No one has been able to do dying Hollywood-style as well as Bette Davis did in Dark Victory. Edmund Goulding's soap operatic film is an interesting relic from 1939, that last year of the Golden Age of Hollywood. Of the ten Best Picture nominees of that year, Dark Victory pales in scope and drama to Gone with the Wind, Mr. Smith Goes to Washington and The Wizard of Oz. And yet, Dark Victory remains influential. The tearjerker has been with us through the ages, some successful, some overly sentimental. Love Story was a manipulative smash in 1970 because it invited young couples to the cinema to cry. 1983's Terms of Endearment effectively showed how cancer causes a revaluation of relationships. Pauline Kael famously criticized that film for "using cancer like a seal of approval. Cancer gives the movie its message: "Don't take people for granted; you never know when you're going to lose them." This summer's Funny People is about how a comic deals with death. In Dark Victory, there are quiet gestures and a lot of avoiding and talking behind other people's backs--anything to make the characters feel better about Judith's (Davis) impending doom. Like many tearjerkers, the storyline of Dark Victory is spare, almost slight. Just as I wonder how Terms of Endearment would be without the talent of Debra Winger, with Dark Victory, I wonder what the film would have been without Davis. She has that gift and knack, that even makes contemporary audiences able to ride the mawkish ups and downs along with her without cringing. I love how Kael noted in her review of the film: "A gooey collection of clichés, but Davis slams her way through them in her nerviest style."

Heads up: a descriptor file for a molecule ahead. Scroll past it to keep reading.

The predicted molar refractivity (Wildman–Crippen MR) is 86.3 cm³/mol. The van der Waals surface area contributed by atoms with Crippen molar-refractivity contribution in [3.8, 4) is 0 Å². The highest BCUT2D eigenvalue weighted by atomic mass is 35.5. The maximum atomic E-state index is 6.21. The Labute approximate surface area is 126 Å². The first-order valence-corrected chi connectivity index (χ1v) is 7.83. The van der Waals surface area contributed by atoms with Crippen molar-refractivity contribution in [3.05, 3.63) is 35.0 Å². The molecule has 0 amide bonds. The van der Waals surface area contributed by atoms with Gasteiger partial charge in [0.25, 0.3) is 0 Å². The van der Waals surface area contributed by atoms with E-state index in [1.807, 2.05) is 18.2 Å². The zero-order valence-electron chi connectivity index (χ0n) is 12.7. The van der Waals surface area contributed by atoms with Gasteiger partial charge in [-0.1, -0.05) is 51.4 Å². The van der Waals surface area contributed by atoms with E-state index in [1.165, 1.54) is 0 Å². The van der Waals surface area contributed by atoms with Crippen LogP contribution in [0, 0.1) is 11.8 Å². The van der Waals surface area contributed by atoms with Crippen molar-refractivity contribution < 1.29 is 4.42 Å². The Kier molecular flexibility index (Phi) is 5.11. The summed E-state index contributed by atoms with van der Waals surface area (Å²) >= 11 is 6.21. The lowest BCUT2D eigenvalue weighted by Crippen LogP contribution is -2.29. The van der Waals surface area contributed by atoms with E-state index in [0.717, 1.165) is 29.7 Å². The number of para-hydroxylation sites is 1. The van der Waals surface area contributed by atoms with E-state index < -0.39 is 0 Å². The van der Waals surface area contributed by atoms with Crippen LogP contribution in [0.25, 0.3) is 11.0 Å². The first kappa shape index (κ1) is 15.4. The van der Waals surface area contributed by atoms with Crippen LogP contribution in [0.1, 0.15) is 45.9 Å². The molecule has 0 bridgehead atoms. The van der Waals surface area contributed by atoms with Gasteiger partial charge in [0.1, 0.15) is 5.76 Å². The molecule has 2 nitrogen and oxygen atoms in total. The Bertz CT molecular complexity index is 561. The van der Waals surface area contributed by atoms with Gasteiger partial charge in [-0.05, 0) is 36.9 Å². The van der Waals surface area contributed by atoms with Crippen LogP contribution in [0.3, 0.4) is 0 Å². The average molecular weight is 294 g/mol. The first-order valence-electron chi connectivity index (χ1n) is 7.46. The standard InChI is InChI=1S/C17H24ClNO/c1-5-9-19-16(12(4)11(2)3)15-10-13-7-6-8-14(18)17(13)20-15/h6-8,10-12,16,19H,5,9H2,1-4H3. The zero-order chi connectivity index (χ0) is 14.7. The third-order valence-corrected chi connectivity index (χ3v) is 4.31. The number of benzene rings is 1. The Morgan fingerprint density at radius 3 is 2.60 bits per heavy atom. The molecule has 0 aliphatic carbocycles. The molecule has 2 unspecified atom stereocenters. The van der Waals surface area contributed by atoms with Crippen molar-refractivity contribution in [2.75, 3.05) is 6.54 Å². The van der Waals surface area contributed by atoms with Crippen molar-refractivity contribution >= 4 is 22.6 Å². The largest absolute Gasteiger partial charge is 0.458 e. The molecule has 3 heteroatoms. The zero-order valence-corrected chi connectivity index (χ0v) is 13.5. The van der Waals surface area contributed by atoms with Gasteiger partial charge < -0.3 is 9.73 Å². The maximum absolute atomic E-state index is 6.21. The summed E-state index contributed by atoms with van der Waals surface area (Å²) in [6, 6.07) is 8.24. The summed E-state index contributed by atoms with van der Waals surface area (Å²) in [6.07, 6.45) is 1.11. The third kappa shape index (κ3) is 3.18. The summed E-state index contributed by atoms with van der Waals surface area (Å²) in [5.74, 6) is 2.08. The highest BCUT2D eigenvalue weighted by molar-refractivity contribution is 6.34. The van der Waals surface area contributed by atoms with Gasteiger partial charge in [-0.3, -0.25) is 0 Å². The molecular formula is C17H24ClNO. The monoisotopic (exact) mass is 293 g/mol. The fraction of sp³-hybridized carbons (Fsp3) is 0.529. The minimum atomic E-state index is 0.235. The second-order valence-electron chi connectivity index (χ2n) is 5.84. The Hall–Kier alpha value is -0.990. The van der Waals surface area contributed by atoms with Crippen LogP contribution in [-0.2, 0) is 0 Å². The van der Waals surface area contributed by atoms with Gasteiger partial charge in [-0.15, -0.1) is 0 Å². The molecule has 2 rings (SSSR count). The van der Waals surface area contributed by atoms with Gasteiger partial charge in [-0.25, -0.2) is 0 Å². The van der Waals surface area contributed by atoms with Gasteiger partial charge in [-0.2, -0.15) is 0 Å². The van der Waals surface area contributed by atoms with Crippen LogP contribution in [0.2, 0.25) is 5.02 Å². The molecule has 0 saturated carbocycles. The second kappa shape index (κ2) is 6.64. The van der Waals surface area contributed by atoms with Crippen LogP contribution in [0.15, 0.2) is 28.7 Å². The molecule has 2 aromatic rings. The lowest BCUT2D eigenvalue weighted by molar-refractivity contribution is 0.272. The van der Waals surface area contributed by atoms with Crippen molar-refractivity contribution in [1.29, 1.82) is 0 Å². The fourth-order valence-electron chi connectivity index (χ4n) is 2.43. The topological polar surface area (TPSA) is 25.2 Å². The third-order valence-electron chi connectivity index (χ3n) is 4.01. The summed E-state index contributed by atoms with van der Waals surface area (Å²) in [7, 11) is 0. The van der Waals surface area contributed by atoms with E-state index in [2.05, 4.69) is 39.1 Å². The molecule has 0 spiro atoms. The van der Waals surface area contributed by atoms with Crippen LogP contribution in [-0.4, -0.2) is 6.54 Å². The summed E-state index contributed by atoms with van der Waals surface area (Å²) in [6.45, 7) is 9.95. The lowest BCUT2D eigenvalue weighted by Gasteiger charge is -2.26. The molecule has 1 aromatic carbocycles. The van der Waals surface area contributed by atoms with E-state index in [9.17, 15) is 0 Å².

One of the best scenes in the film finds Judith at last call in a bar, wrapped in fur, asking a singer to sing the song again about "time." Another winner is the discovery of Prognosis Negative: a magnified, sudden closeup, with Max Steiner's booming score in the background--somehow rendered effective through Bette Davis eyes. As she is here with many of her performances, she has tremendous energy and zing--though the turning wheels are well-matched this time with her character's fate. George Brent plays Dr. Steele who falls in love with Judith while trying to save her. Geraldine Fitzgerald offers strong support as Judith's more grounded friend. Critics have argued Humphrey Bogart is miscast as an Irish horse trainer who is secretly in love with Judith. I think he's excellent, as always, unfortunately his part doesn't seem to quite fit with the rest of the drama. An eerie Ronald Reagan looks suave and dapper and plays a functional drunk, a life that Judith almost decides to lead, but chooses not to.
When Judith tells Dr. Steele "it's our victory over the dark," the contemporary viewer in me winces. And yet there is something in the imagining of 1939 audiences weeping as vision-less Judith hobbles up the staircase to her deathbed that moves me. ***